But you know none of this changes what I felt then. In the light of what I have learned about Tejpal today, about his magazine, the company he keeps and his possible ulterior motives, yes, I am deeply disheartened and I will not go about telling people to make the effort to come and listen at the nest ThinkFest (if there is one)..but does it take away what I felt at the end of those three days? No.

      In case youre not already angry enough, can I add to it with this little tidbit?
      http://kafila.org/2011/11/03/an-open-letter-to-tarun-tejpal-hartman-de-souza/

      1. Didn’t expect such a long comment. I don’t disagree with some issues you raised. However, I don’t agree with everything either.

        I will try to explain what made me post the previous comment on your blog.

        First of all, the objective was not to ‘demean’ or ‘malign’ people or put people in an ‘difficult spots without ‘understanding their side of the story’. I am sure that you would agree with me that people have better things to do than demeaning and maligning people against whom there is no reason to hold grudge! [For someone who ‘steals’ recipes off your cookery blog, no. Thanks for that! :-)]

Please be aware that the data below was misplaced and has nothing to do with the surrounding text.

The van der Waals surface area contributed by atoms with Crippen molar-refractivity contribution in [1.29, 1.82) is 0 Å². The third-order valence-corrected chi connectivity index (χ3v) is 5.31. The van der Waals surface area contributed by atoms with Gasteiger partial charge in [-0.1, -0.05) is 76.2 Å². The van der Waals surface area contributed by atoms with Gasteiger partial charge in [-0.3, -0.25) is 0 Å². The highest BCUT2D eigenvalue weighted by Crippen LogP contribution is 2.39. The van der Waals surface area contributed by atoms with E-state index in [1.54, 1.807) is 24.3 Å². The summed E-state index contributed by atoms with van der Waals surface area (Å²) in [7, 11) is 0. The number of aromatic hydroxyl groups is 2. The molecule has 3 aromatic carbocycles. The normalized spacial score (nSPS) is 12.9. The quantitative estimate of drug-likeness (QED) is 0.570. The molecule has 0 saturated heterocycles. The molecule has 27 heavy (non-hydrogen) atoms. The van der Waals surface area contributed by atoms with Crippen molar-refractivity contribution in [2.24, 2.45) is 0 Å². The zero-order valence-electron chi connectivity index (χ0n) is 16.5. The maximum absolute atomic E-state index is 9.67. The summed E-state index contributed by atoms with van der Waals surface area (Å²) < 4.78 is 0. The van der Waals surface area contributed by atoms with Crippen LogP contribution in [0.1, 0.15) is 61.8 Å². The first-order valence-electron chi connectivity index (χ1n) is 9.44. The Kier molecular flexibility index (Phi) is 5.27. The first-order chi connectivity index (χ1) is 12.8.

The point is not that. I am just trying to understand what makes people pay for some stink fest to go listen to some people who are so ethically and morally corrupt.

        With the link to Kafila’s post (posted in 2011), I think you have already led me to the point that I was trying to make.

        There have been many instances where people have strong proof against Tejpal since a long time regarding his modus operandi in Tehelka. Hiring prostitutes for ‘sting operations’ to lure officials to temptation is far from ethical journalism. Let us not forget what happened to an upright man like George Fernandes because of their politically motivated sting operations. It is, was and has been out there since quite sometime.

        Tehelka also got away easily for Tarun Sehrawat’s death.

        And, the terrorist who did a 180 degree turn has a lot of blood on his hands. Last time I checked, India is high on their enemy list. And, paying money to listen to some India hater? Sorry, I have a teeny weeny bit of patriotism in me.

        Given all this (these are incidents that happened quite sometime ago!), I am surprised that people still flock to Think fest. Maybe, the presence of these criminals is background noise for some. Not to me.

        (It is a pity that such hardened criminals share the stage with achievers like Alan Russell, Vinod Rai, Mary Kom and others, but, I digress.)